Though his BABIP was high, Anderson still had very good expected stats. His expected batting average was in the top 8% of the league and expected slugging was well better than average. Anderson made more good contact than ever before, and the power coming off that contact was at a personal high. His ISO was at a career-high .173 and if he had played a full season’s worth of games, he would have reached a career-best in homers. Anderson’s hard-hit rate reached a new career high and his xWOBA on contact was well better than average. So while a .335 batting average was probably an outperformance of the underlying stats, overall Anderson was hitting the ball more often, harder, and better than ever before. He showed real improvement, and where the major improvement came in terms of contact is even more inspiring.
Anderson, for his first three seasons, was awful against breaking pitches. He just couldn’t hit them and when he made contact, they were outs way too often. When going up against off-speed offerings, Anderson had a .308 average going into the 2019 season, but he couldn’t put any power into those pitches, with just one home run hit off that pitch group. Meanwhile, Anderson was doing very well against the fastball, even compared to league average, but his success at the plate hinged too much on that group of pitches. Most of his ISO came from fastballs leading up to 2019, but the batting average did dip during 2018 against fastballs. All of these slights improved at the same time for Anderson in 2019, as they did for Moncada.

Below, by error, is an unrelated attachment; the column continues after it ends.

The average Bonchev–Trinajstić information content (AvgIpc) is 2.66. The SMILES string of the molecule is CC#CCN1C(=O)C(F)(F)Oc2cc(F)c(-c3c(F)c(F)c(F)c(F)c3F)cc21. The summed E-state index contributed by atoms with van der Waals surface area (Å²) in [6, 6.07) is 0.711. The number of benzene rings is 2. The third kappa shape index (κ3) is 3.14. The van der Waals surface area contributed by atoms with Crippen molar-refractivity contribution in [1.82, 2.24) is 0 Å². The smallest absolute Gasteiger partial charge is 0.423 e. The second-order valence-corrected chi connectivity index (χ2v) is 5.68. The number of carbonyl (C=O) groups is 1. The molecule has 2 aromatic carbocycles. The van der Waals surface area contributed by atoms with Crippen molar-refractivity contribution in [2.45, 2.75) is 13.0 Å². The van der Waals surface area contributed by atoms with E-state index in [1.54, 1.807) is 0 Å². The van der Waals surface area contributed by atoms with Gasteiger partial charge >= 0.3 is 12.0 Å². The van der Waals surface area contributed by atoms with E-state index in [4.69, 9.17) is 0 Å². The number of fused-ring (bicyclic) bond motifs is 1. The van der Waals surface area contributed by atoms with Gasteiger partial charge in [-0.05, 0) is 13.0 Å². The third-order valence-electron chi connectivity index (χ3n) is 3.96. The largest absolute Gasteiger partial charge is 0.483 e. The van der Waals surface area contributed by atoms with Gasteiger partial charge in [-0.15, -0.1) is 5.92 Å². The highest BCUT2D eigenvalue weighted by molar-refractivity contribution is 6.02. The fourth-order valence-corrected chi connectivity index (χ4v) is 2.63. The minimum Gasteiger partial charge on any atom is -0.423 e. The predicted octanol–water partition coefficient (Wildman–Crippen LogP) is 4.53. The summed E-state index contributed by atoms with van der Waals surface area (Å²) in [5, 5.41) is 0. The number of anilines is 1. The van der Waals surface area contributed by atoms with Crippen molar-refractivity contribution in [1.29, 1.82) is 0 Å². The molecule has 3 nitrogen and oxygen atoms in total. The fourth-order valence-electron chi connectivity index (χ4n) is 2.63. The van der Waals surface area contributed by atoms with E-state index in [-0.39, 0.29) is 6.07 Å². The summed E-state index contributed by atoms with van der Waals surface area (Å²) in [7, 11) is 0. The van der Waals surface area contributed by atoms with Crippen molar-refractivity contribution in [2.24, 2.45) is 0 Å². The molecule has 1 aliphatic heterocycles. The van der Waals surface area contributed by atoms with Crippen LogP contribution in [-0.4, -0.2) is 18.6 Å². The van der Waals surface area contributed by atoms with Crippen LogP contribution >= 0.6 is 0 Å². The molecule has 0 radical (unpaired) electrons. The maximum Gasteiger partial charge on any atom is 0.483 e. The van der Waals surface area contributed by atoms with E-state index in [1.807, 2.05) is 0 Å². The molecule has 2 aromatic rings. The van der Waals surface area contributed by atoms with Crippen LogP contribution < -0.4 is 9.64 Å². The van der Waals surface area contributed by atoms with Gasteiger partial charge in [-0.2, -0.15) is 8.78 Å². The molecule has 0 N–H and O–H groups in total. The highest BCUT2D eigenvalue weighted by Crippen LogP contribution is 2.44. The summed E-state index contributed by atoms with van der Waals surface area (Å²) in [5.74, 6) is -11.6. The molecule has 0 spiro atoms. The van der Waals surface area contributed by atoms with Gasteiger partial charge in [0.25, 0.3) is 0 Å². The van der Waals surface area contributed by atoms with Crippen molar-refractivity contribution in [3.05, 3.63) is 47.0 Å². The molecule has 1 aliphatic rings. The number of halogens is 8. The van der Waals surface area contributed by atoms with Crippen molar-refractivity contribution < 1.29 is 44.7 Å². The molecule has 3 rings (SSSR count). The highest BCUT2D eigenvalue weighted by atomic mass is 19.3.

Anderson hit .350, a career high, and slugged .514 against fastballs in 2019; he hit .310 and slugged .449 against breaking pitches, both career highs; and he hit .352 and slugged .685 against off-speed pitches, again, both career highs. Though Anderson’s expected stats are worse (though not as much disparity as I guessed, especially on the fastball), all three pitch groups amounted to career highs in xWOBA, as you can see in the graph above.
Maybe people find it harder to accept Anderson’s success compared to Moncada’s because TA is a White Sox draft selection and those players rarely do well. Maybe his many errors overshadow how good a hitter he was. Maybe how fantastic Avisaíl García was in his fourth season with the White Sox in 2017 is a coincidence that is freaking fans out.